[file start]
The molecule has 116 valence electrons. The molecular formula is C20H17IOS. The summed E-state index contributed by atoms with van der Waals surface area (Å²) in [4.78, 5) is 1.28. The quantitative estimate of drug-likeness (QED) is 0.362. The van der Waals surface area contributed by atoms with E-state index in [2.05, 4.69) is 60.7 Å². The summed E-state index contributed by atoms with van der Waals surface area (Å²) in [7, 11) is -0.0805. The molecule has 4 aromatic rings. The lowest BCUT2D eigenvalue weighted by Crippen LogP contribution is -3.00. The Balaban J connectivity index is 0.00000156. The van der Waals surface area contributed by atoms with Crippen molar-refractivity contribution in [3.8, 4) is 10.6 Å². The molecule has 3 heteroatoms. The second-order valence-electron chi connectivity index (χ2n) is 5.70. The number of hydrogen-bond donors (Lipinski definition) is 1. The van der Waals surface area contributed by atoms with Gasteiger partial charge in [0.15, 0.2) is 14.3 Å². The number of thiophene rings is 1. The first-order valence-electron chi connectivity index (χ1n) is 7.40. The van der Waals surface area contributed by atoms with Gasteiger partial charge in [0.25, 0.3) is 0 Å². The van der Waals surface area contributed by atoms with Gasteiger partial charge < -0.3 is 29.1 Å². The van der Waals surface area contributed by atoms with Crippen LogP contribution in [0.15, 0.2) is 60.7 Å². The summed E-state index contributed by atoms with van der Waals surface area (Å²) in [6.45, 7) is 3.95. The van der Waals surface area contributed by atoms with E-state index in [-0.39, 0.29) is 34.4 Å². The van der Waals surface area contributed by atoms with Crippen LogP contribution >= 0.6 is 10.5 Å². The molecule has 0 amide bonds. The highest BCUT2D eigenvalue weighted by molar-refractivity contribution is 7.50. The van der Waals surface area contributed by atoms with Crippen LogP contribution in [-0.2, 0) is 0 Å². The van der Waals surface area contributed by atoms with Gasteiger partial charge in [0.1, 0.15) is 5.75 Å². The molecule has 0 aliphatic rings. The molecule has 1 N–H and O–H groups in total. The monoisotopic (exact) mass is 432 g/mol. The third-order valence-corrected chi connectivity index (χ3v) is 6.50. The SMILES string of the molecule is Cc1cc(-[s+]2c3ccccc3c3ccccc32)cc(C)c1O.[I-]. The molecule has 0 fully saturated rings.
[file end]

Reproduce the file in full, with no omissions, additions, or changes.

The molecule has 116 valence electrons. The molecular formula is C20H17IOS. The summed E-state index contributed by atoms with van der Waals surface area (Å²) in [4.78, 5) is 1.28. The quantitative estimate of drug-likeness (QED) is 0.362. The van der Waals surface area contributed by atoms with E-state index in [2.05, 4.69) is 60.7 Å². The summed E-state index contributed by atoms with van der Waals surface area (Å²) in [7, 11) is -0.0805. The molecule has 4 aromatic rings. The lowest BCUT2D eigenvalue weighted by Crippen LogP contribution is -3.00. The Balaban J connectivity index is 0.00000156. The van der Waals surface area contributed by atoms with Crippen molar-refractivity contribution in [3.8, 4) is 10.6 Å². The molecule has 3 heteroatoms. The second-order valence-electron chi connectivity index (χ2n) is 5.70. The number of hydrogen-bond donors (Lipinski definition) is 1. The van der Waals surface area contributed by atoms with Gasteiger partial charge in [0.15, 0.2) is 14.3 Å². The number of thiophene rings is 1. The first-order valence-electron chi connectivity index (χ1n) is 7.40. The van der Waals surface area contributed by atoms with Gasteiger partial charge in [0.25, 0.3) is 0 Å². The van der Waals surface area contributed by atoms with Gasteiger partial charge < -0.3 is 29.1 Å². The van der Waals surface area contributed by atoms with Crippen LogP contribution in [0.15, 0.2) is 60.7 Å². The summed E-state index contributed by atoms with van der Waals surface area (Å²) in [6.45, 7) is 3.95. The van der Waals surface area contributed by atoms with E-state index in [-0.39, 0.29) is 34.4 Å². The van der Waals surface area contributed by atoms with Crippen LogP contribution >= 0.6 is 10.5 Å². The molecule has 0 amide bonds. The highest BCUT2D eigenvalue weighted by molar-refractivity contribution is 7.50. The van der Waals surface area contributed by atoms with Crippen LogP contribution in [-0.2, 0) is 0 Å². The van der Waals surface area contributed by atoms with Gasteiger partial charge in [0.1, 0.15) is 5.75 Å². The molecule has 0 aliphatic rings. The molecule has 1 N–H and O–H groups in total. The monoisotopic (exact) mass is 432 g/mol. The third-order valence-corrected chi connectivity index (χ3v) is 6.50. The SMILES string of the molecule is Cc1cc(-[s+]2c3ccccc3c3ccccc32)cc(C)c1O.[I-]. The molecule has 0 fully saturated rings.